Now that we have looked at a couple of forwards as possible second-round picks in the NBA Draft, let’s switch our attention to the guard spots. Someone I was completely tardy to the party for in this 2022 NBA Draft cycle is guard Žiga Samar. Samar plays for Urbas Fuenlabrada in the Spanish ACB league which is regarded as the second-best professional basketball league in the world. Although many of you may not have heard of him, Samar brings a ton of game and professional experience to the NBA despite being 21 years old.
Since he was 15, Samar has either been developing or playing professionally in Europe. After one season with Union Olimpija’s Under 18 team in 2016-17 season, Samar was snatched up by European powerhouse Real Madrid to join their U18 team. And if you don’t know, this is the development staff that helped to develop Luka Doncic and Usman Garuba (they’ve also helped to develop all-time European greats Sergio Llull and Nikola Mirotic) so they know talent when they see it. He made the jump to the full-time ACB league at 19 years old after a year on loan to third division CB Zamora and this past season, worked himself into a full-time starting role at point guard for Fuenlabrada.
- 7.6 points, 2.7 rebounds, 4.7 assists, 1.0 steals, 0.1 blocks
- 49.2% from two-point range, 47.1% from three-point distance, and 76.9% from the Free Throw Line
- 59.4% True Shooting, 36.6% Assist Rate, 20.7% Turnover Ratio, 18.3% Usage
While the stat line might not blow you away, put on any of Samar’s film and you will see a point guard with a lot of hustle, an understanding of efficient offense, and the desire to get his teammates as many open shots as possible.
Samar reminds me a lot of a point guard who ended his NBA career here in Detroit: Steve Blake. In his 13-year career, Blake was a pure point guard and legit shooter always able to stabilize an offense. Not a great athlete, either, Blake played for so long due to his effort and basketball IQ—two things Samar shares with Blake.
The biggest difference between Samar and Blake, however, is their size. Blake was listed at 6-foot-3 and 172 pounds, whereas Samar is listed at 6-foot-6 and weighing 185 pounds. So, Samar has clear advantages with that size and shooting ability. Blake’s career 52.7% Three-point attempt rate sits above Samar’s 30.2% from this past season so this will be mainly where Samar will need to put in extra work.
But, starting from shooting 47.1% across an entire season is a fantastic starting point. Even if Samar’s percentages suffer from taking more threes, then we are still talking 37.1% if his percentage goes down by 10. His shot was a little slow on the release at times, but if you refer back to the film you will see he was not bothered at all by hard pressure or having a hand in his face so these are also very positive signs that his shooting will be good.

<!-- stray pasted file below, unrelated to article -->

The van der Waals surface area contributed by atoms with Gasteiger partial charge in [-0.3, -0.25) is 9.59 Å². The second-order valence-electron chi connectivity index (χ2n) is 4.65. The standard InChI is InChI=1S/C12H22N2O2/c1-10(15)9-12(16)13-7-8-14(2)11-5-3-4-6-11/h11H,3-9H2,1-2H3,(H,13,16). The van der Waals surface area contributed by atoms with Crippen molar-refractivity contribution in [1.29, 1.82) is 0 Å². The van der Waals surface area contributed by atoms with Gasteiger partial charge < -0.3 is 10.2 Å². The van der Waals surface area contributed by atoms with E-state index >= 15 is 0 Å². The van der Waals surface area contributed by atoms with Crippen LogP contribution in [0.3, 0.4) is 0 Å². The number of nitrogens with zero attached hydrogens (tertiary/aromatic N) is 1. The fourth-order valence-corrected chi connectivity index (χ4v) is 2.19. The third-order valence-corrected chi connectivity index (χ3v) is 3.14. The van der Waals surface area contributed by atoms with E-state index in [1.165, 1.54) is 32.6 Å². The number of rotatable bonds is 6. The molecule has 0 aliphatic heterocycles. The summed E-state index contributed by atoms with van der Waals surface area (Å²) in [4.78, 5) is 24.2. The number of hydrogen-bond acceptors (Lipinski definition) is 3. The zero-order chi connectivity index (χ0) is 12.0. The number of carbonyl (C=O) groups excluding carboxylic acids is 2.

Where he is almost exactly like Blake is in being a set-up man at point guard. Blake averaged a 25.1% assist percentage for his NBA career and Samar has posted assist percentages over 24% every year of his career. Since making the jump to the ACB, Samar posted seasons of 26.5% and the aforementioned 36.6%, so he is trending in the right direction as his playmaking expands. His turnover percentage is also trending in the right direction as it was 26.6% in 2020-21 and then down to the previously listed 20.7%. And when you look at his total assists and turnovers, he posted close to a 3:1 assist to turnover ratio with 142 assists versus 50 turnovers.
Athleticism will be Samar’s major red flag as he is not blowing by guys on offense, nor is he able to stick with top-notch athletes in man-to-man defense. This is more worrisome to me on defense where you see him get a little too-handsy at times to make up for this and get himself into foul trouble. He does always compete, though, and it’s clear he puts in work on both ends of the court. Steve Blake never was a great athlete either and was smaller so he did his best to be an irritant to other guards. Samar would do well to follow suit.
His fit on the Pistons would be in the second unit. He can play with either Killian or Saben Lee since both struggle with shooting, and Coach Casey can get his two ball handlers even when the starters come out. Killian and Žiga seem to be the perfect pairing as Killian has the defensive ability to handle the tougher guard assignment, and Žiga can space the floor and attack off the dribble when attacking closeouts. Samar also fits well next to Hamidou who I am certain he can get more lobs as he did for former NBA player Kyle Alexander at Fuenlabrada (he could also do this for Marvin Bagley III if he sticks around).
The Pistons second unit is currently lacking in scoring and Samar could help with both his shooting and playmaking. I think he is more ready than your average second-round pick due to his professional experience. I could see Samar playing somewhere between 10-15 minutes per night in year one, depending on what the team does at #5 and free agency. All indications about the young man are that he wants to work and would not be opposed to starting out in the G League either. For me, though, I feel like his experience ought to put him on NBA court immediately.
Out of all the guards that will be available in the second round, however, none have Samar’s combination of size, shooting, and playmaking and I would not be surprised if he ends up sticking around in the league for 13 years like Steve Blake.